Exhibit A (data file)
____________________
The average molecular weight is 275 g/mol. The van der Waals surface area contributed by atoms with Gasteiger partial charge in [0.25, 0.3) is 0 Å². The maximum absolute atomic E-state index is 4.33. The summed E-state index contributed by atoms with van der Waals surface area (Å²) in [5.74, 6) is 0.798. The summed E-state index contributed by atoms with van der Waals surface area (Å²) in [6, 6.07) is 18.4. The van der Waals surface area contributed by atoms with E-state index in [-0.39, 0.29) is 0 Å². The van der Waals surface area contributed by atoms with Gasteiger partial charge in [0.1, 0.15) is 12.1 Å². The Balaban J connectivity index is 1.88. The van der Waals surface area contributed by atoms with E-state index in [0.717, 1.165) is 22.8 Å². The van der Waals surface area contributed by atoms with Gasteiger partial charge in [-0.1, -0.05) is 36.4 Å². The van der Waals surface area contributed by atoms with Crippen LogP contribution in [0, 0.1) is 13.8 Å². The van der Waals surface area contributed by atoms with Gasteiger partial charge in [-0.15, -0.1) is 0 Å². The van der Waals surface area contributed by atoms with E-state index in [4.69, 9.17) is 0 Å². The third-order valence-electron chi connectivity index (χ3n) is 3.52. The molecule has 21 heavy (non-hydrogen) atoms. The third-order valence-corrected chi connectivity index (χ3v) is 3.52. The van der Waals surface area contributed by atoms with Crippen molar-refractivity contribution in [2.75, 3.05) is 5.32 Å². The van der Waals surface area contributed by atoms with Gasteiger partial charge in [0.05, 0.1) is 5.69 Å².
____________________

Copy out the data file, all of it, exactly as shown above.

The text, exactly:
The average molecular weight is 275 g/mol. The van der Waals surface area contributed by atoms with Gasteiger partial charge in [0.25, 0.3) is 0 Å². The maximum absolute atomic E-state index is 4.33. The summed E-state index contributed by atoms with van der Waals surface area (Å²) in [5.74, 6) is 0.798. The summed E-state index contributed by atoms with van der Waals surface area (Å²) in [6, 6.07) is 18.4. The van der Waals surface area contributed by atoms with E-state index in [-0.39, 0.29) is 0 Å². The van der Waals surface area contributed by atoms with Gasteiger partial charge in [0.1, 0.15) is 12.1 Å². The Balaban J connectivity index is 1.88. The van der Waals surface area contributed by atoms with E-state index in [0.717, 1.165) is 22.8 Å². The van der Waals surface area contributed by atoms with Gasteiger partial charge in [-0.1, -0.05) is 36.4 Å². The van der Waals surface area contributed by atoms with Crippen LogP contribution in [0, 0.1) is 13.8 Å². The van der Waals surface area contributed by atoms with Gasteiger partial charge in [-0.15, -0.1) is 0 Å². The van der Waals surface area contributed by atoms with E-state index in [4.69, 9.17) is 0 Å². The third-order valence-electron chi connectivity index (χ3n) is 3.52. The molecule has 21 heavy (non-hydrogen) atoms. The third-order valence-corrected chi connectivity index (χ3v) is 3.52. The van der Waals surface area contributed by atoms with Crippen molar-refractivity contribution in [2.75, 3.05) is 5.32 Å². The van der Waals surface area contributed by atoms with Gasteiger partial charge in [0.05, 0.1) is 5.69 Å².